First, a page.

El Paso’s original mask mandate reinstated, for now
Correction: This story has been updated to clarify that the temporary injunction applies to Dr. Hector Ocaranza’s original county-wide indoor mask mandate.
El Paso’s universal indoor face mask mandate can be reinstated, a judge ruled Thursday.
County Court-at-Law No. 7 Judge Ruben Morales issued a temporary injunction Thursday that allows El Paso City-County Health Authority Dr. Hector Ocaranza’s mask mandate to remain in place until the matter is decided at trial on Oct. 7, or unless a higher court rules otherwise before then.
Morales, a Democrat, granted the city of El Paso a temporary restraining order on Aug. 17 against Texas Gov. Greg Abbott’s executive order that bans local mask mandates.
The El Paso-based 8th Court of Appeals narrowed the enforceable scope of Ocaranza’s mandate on Aug. 27 to public school districts and city-owned buildings, but the temporary injunction allows Ocaranza to reinstate his original county-wide mandate.
The universal indoor face mask requirement will take effect at 12:01 a.m. Saturday.
Starting Sept. 4, anyone age 2 and older must wear a face covering inside any building within county limits, regardless of whether it is a publicly or privately-owned site. Per the mandate, the covering must be worn over both the mouth and nose.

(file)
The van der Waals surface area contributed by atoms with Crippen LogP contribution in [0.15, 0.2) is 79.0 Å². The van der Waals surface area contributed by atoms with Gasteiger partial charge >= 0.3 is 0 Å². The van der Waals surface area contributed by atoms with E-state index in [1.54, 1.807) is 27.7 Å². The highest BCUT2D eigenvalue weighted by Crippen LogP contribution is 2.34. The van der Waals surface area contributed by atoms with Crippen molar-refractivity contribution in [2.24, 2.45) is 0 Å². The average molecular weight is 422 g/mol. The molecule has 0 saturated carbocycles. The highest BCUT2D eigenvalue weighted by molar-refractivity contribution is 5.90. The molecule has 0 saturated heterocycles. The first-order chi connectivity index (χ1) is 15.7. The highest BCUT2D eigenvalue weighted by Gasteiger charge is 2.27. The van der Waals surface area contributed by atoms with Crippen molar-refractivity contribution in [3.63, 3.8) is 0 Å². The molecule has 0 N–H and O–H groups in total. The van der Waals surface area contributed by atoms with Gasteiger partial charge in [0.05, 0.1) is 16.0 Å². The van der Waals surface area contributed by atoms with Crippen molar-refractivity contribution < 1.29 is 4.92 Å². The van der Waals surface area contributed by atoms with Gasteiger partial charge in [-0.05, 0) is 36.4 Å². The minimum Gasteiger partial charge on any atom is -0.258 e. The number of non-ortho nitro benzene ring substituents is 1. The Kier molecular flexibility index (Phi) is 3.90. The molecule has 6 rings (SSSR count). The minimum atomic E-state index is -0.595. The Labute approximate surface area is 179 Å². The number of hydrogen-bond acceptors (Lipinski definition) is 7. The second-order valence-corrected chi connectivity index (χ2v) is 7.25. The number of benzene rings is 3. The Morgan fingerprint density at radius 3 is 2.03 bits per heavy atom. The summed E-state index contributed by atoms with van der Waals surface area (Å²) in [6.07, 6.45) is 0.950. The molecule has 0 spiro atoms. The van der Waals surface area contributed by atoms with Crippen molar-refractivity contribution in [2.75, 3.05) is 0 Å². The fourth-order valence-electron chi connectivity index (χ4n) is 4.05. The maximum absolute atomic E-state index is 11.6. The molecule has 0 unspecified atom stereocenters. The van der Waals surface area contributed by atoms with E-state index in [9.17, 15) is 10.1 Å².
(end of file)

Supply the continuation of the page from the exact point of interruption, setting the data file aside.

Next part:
The order does not apply to those “exercising or engaging in physical activity indoors,” and allows for people to remove their face covering when eating or drinking inside a restaurant.
“The wearing of masks or face coverings significantly reduces the spread of the COVID-19 virus and mask mandates have been shown to be effective in reducing the spread of COVID-19,” reads Morales’ order granting the temporary injunction. “The governor himself previously instituted mask mandates and they worked.”
Abbott’s executive order “acknowledges the benefits of masks by encouraging that they be worn when it is not feasible to maintain six feet of social distancing from another person not in the same household,” it continues.
Benjamin Dower, a lawyer with the Texas Attorney General’s Office, said Attorney General Ken Paxton would appeal the temporary injunction.
Paxton has challenged similar injunctions issued by district court judges in Bexar, Dallas and Travis counties that have allowed officials there to continue requiring masks. Thus far, the Republican-controlled Texas Supreme Court has struck down Bexar County’s mandate until the issue is fully litigated in lower courts.
Abbott has maintained that Texas will emerge from the coronavirus pandemic from people exercising “personal responsibility” rather than by state or local officials issuing mask mandates.
The U.S. Centers for Disease Control and Prevention recommends people wear masks, regardless of vaccination status, in communities with substantial or high spread of COVID-19. The CDC considers El Paso to have substantial community transmission because it had an average of 50 to 100 new COVID-19 cases per 100,000 people over the preceding seven days.
El Paso had been classified at high community spread from Aug. 17-31 because more than 100 new cases per 100,000 residents had been recorded. The infection rate began to decline Aug. 27, nine days after the local mask mandate took effect.
Cover photo: Raquel Andrade-Carrillo, a special education paraprofessional at Don Haskins PK-8 School, assists students on the first day of classes. (Corrie Boudreaux/El Paso Matters)